In illo tempore loquente Jesu ad turbas extollens vocem
quendam mulier de turba dixit illi: Beatus venter qui te
portavit et ubera quae suxisti.
At ille dixit: quinimo beati quae audiunt verbum Dei
et custodiunt illud.
And it came to pass as he spake these things, a certain woman of the
company lifted up her voice, and said unto him, Blessed is the womb
that bare thee, and the paps which thou hast sucked.
But he said, Yea rather, blessed are they that hear the word of God,
and keep it.
Monteverdi begins by treating the initial theme (①, in illo tempore), but is not content only with that: the Christe uses a second snatch of melody (④, et custodiunt) from Gombert’s motet both in original and inverted forms, and the Kyrie reprise examines a third one (②, loquente Jesu), closing with a restatement in augmented form over the descending figures used in the first Kyrie.
The Gloria, in two sections, continues to treat other phrases over the cyclic theme; the first half et in terra (“and in earth”) in inversion
and the second qui tollis (“who takes away”) featuring the theme in retrograde, i.e. backwards:
The Credo is the longest movement and central to the musical form, literally and figuratively. Monteverdi splits it into four sections, the first culminating in falling figures on the words descendit de coelis (“descended from heaven”). In sharp contrast, et incarnatus est ... et homo factus est (“and was incarnate ... and was made a man”) is homophonic in texture, set in the bright key of E major. The very intense crucifixus etiam pro nobis ... cujus regni non erit finis (“he was crucified for us ... [his] reign shall never end”) is a double canon: the alto begins with the cyclic theme, a second responding with the same melody five beats later while the first continues; above these, a soprano sings a counter–theme which the second soprano (sextus) echoes.
At the transitions between phrases, the distance (number of beats) between voices changes, or they exchange places, the second leading and the first following. The ascending figures on et resurrexit tertia die (“and arose the third day”) and et ascendit in coelum (“and ascended into heaven”)loquente Jesu theme on et iterum venturus (“and he shall come again”). cujus regni (“his reign”) and subsides in the sustained non erit finis (“shall never end”).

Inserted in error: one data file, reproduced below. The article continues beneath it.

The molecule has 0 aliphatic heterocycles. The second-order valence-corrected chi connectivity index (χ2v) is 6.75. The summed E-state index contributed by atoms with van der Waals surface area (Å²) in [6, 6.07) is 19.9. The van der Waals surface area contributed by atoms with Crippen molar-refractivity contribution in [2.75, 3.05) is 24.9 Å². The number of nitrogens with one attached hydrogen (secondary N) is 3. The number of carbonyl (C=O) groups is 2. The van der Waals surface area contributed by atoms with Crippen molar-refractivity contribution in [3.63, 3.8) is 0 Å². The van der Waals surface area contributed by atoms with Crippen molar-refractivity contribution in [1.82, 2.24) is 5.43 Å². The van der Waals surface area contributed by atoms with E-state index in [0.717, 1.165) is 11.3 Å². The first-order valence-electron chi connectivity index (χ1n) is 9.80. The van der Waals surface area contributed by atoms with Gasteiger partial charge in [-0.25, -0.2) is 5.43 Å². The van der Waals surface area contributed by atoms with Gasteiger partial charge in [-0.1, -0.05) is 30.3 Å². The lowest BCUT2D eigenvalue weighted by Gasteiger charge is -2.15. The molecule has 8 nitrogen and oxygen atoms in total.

The effect of one pair of voices in echo at points completely different from those of the other pair is nothing short of astounding, not to say sublime. More astonishing is the way Monteverdi brings the canon — a musical infinity — to a reluctant close on the words non erit finis. As the last notes die away, they seem to hang in the air.The closing et [credo] in spiritum sanctum (“and [I believe] in the Holy Spirit”) picks up with more polyphonic treatment among all six voices, including the cyclic theme in augmented form. At et exspecto resurectionem mortuorum (“and I await the resurrection of the dead”), the loquente Jesu figure is inverted, along with other themes, so that it rises rather than falls, and the movement ultimately comes to rest on a triumphant amen.
Agnus Dei I takes up the et custodient theme in inverted form, then in augmented and inverted forms in invocation of mercy. The closing Agnus Dei II, beseeching the granting of peace, returns with the cyclic theme, in places broken into two parts, in others in augmentation or retrograde, woven together with strands of the extollens vocem figure. This final movement includes a seventh (bassus) voice.
Missa in illo tempore is unfortunately less well known than its sister Vespers, although there are now several recordings. It was said to have taken an enormous amout of intensive study on Monteverdi’s part. It may have been performed at Santa Barbara, but it and the Vespers were dedicated to the Pope — Monteverdi presented them on his trip to Rome in 1610. Clearly he invested a good deal of effort proving his mastery not only of seconda pratica, but of the prima pratica that would be expected of a composer worthy of a position in Rome. The pope, it seems, did not see it in that light, to his great loss.